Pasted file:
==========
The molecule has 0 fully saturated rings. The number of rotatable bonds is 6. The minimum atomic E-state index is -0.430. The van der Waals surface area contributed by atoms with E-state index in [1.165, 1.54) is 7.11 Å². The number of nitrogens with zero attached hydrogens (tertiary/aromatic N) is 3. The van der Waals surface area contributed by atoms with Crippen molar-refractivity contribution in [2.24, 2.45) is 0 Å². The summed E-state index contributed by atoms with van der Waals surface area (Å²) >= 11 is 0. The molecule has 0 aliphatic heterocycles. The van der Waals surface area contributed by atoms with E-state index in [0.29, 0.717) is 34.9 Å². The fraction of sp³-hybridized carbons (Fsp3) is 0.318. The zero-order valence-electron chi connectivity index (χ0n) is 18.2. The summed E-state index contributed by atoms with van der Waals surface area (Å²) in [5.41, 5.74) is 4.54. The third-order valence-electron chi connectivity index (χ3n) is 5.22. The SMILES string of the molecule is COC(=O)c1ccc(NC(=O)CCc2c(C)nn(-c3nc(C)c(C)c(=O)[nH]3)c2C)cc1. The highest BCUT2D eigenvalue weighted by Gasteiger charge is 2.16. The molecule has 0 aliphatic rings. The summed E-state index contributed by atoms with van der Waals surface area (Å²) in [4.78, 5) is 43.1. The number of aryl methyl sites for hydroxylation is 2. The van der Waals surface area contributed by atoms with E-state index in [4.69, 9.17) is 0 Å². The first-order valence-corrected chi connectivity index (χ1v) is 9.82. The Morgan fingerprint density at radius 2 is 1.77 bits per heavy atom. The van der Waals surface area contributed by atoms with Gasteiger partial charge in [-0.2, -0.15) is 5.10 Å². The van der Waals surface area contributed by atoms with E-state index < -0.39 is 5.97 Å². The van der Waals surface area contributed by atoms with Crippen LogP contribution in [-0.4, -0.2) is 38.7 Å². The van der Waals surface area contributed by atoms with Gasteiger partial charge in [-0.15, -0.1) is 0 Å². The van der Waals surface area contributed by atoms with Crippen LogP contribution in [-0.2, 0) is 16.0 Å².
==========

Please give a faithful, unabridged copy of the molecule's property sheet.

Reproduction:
The molecule has 0 fully saturated rings. The number of rotatable bonds is 6. The minimum atomic E-state index is -0.430. The van der Waals surface area contributed by atoms with E-state index in [1.165, 1.54) is 7.11 Å². The number of nitrogens with zero attached hydrogens (tertiary/aromatic N) is 3. The van der Waals surface area contributed by atoms with Crippen molar-refractivity contribution in [2.24, 2.45) is 0 Å². The summed E-state index contributed by atoms with van der Waals surface area (Å²) >= 11 is 0. The molecule has 0 aliphatic heterocycles. The van der Waals surface area contributed by atoms with E-state index in [0.29, 0.717) is 34.9 Å². The fraction of sp³-hybridized carbons (Fsp3) is 0.318. The zero-order valence-electron chi connectivity index (χ0n) is 18.2. The summed E-state index contributed by atoms with van der Waals surface area (Å²) in [5.41, 5.74) is 4.54. The third-order valence-electron chi connectivity index (χ3n) is 5.22. The SMILES string of the molecule is COC(=O)c1ccc(NC(=O)CCc2c(C)nn(-c3nc(C)c(C)c(=O)[nH]3)c2C)cc1. The highest BCUT2D eigenvalue weighted by Gasteiger charge is 2.16. The molecule has 0 aliphatic rings. The summed E-state index contributed by atoms with van der Waals surface area (Å²) in [4.78, 5) is 43.1. The number of aryl methyl sites for hydroxylation is 2. The van der Waals surface area contributed by atoms with E-state index in [4.69, 9.17) is 0 Å². The first-order valence-corrected chi connectivity index (χ1v) is 9.82. The Morgan fingerprint density at radius 2 is 1.77 bits per heavy atom. The van der Waals surface area contributed by atoms with Gasteiger partial charge in [-0.2, -0.15) is 5.10 Å². The van der Waals surface area contributed by atoms with E-state index < -0.39 is 5.97 Å². The van der Waals surface area contributed by atoms with Crippen LogP contribution in [-0.4, -0.2) is 38.7 Å². The van der Waals surface area contributed by atoms with Gasteiger partial charge in [-0.15, -0.1) is 0 Å². The van der Waals surface area contributed by atoms with Crippen LogP contribution in [-0.2, 0) is 16.0 Å².